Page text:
PATENTING OF BIOTECHNOLOGICAL PRODUCTS ISSUES PERSPECTIVE TO US, EUROPE AND INDIAHTML Full Text
PATENTING OF BIOTECHNOLOGICAL PRODUCTS ISSUES PERSPECTIVE TO US, EUROPE AND INDIA
Brawn Laboratories Ltd., New Delhi, India
This paper focuses on a favor in order to examine the implications of patents on innovation in the view of biotechnological developments and the utilization and associated efficacy of present patent system in promoting biotechnological innovations and the related issues and challenges therein. This article deals with patent related area in field of biotechnology. It discusses the various issues in biotechnology patenting.
INTRODUCTION: A biotechnological invention would commonly include products, compositions and processes or methods. Biotechnological products 1 would generally consist of a body of microorganisms as bacteria and fungi, part of microorganisms, plasmids and allied products as antibiotics and enzymes derived from recombinant DNA, antigens, monoclonal antibodies, hybridoma, artificial organs and novel microorganisms obtained as a result of discovery.
Biotechnology have a great impact and potential in field of agricultural techniques, plant varieties development, pharmaceutical issues, health and environment widely recognized as one of the frontier technologies and witnessed a new explosion area of new technologies in this area drawing the attention of the IPRs claims across the globe 2. Biotechnology is a new area which has become the subject matter of worldwide attention about its patentability, especially with respect to genetically modified organisms.
It includes techniques that uses living organisms, or parts of organisms, to make or modify products, to improve plants or animals, or to develop microorganisms for specific uses. Recent innovations in the science of biotechnology, have led to a great revolution in multifunctional human activities, which in turn requires a re-look into the legal systems, particularly, the IPRs regime, in order to make them sustainable for the human development and prosperity 3.
Due to the large discrepancy in granting the patents in the area of biotechnology and variations in the different national patent laws, it was felt that there must be a harmonized method of patents & related issues in different countries the globe.
Patenting of Biotechnological Products:
Trips Scenario: TRIPS agreement covers the various aspects of present international intellectual property rights regime which provides the minimum standards of patent protection and its utilization that require mandatory compliance by all member countries 4.
In the context, Indian law of patents ‘Indian Patent Act 1970’, like many other member countries of WTO introduced modifications to the existing laws to make them substantially equivalent in conformity with the TRIPS agreement.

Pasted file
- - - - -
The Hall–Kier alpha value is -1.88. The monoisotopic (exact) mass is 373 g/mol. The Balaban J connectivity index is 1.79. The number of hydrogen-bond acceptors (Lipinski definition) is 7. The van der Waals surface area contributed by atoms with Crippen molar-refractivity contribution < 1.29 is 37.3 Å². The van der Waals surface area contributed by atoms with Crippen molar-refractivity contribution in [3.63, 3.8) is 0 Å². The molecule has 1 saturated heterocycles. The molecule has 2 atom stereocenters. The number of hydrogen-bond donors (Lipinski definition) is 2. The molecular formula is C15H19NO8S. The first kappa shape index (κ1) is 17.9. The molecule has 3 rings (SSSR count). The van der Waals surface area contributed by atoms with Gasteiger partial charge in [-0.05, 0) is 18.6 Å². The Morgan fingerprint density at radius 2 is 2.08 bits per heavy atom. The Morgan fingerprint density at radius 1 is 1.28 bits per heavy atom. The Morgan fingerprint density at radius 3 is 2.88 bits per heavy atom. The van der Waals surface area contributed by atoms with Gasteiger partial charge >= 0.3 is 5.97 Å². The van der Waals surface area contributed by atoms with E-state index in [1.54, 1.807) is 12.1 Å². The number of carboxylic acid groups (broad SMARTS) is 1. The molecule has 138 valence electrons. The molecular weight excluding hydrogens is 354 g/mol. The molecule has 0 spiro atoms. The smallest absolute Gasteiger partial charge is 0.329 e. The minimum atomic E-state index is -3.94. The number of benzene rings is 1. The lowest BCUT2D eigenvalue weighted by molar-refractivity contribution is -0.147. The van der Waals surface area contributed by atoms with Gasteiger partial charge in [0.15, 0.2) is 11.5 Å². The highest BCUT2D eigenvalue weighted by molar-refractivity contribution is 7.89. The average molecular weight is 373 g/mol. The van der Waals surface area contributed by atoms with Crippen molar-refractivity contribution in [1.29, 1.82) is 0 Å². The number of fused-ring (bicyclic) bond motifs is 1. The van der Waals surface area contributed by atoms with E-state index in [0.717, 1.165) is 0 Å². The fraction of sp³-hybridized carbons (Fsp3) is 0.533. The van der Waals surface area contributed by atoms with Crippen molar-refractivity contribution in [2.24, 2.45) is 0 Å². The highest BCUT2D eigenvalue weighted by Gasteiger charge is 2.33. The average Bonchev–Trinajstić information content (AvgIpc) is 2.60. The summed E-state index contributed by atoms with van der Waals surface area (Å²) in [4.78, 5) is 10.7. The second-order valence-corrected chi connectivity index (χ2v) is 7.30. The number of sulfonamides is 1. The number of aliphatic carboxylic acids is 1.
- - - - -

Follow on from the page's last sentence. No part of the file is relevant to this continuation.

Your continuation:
The TRIPS agreement, under Article 27, which is relevant to the field of innovations, provides details for patentable subject matter in the field of biotechnology. It includes products or processes, in all fields of technology, provided, that they are new, having an inventive step and are capable of industrial application. According to Article 27(3) of the TRIPS Agreement, it is mandatory for members to permit patenting of microorganisms, micro-biological and non-biological processes for the production of plants and animals. This provision initiates towards patenting of life forms as microorganisms are very useful in various aspects of agriculture, health and environment. Various processes and product development can be approached through biotech route 5.
However, the TRIPS agreement also provides for exclusion from patentability inventions, which is necessary in order to protect public order or morality, including human, animal or plant life or health or to avoid serious prejudice to the environment, provided that such exclusion is not made merely because the exploitation is prohibited by domestic law.
Thus, as per the TRIPS Agreement, it is essential for the member counties to provide protection for microorganisms as such 6.
Legal Framework of TRIPS: TRIPS oblige to provide patents to all products and processes that are new, involve an incentive step and are capable of industrial application. However, governments are allowed to exclude from patentability plants, animals and essentially biological process for their production.
In the case of plant varieties, however, governments are obliged to protect them by patenting ‘an effective sui generis system’, or a combination thereof. Microorganisms and microbiological process are explicitly not allowed for exclusion from patentability. Nevertheless the lack of definitions leaves the interpretation of terms used in this article to national legislation 7.
TRIPS Controlling Patent Regime Of Member Countries: TRIPS significantly legalize domestic laws of its member’s participant countries. It emphasize on criteria’s that countries should have an effective patent system for practically all areas of technology which is subject matter to two exceptions given in second and third clauses of the provision 8.
First, article 27(2) provides that members may exclude inventions from patentability where preventing the commercial exploitation of the invention is necessary to protect public order or morality, including to protect human, animal or plant life or health or to avoid serious prejudice to the environment.
Secondary, article 27(3) provides that members may exclude diagnostic, therapeutic and surgical methods for the treatment of humans or animal and plants and animals other than microorganisms, and essentially biological processes for the production of plants or animals other than non-biological and microbiological processes. However members must provide protection of plant varieties either by patents or sui generis system 9.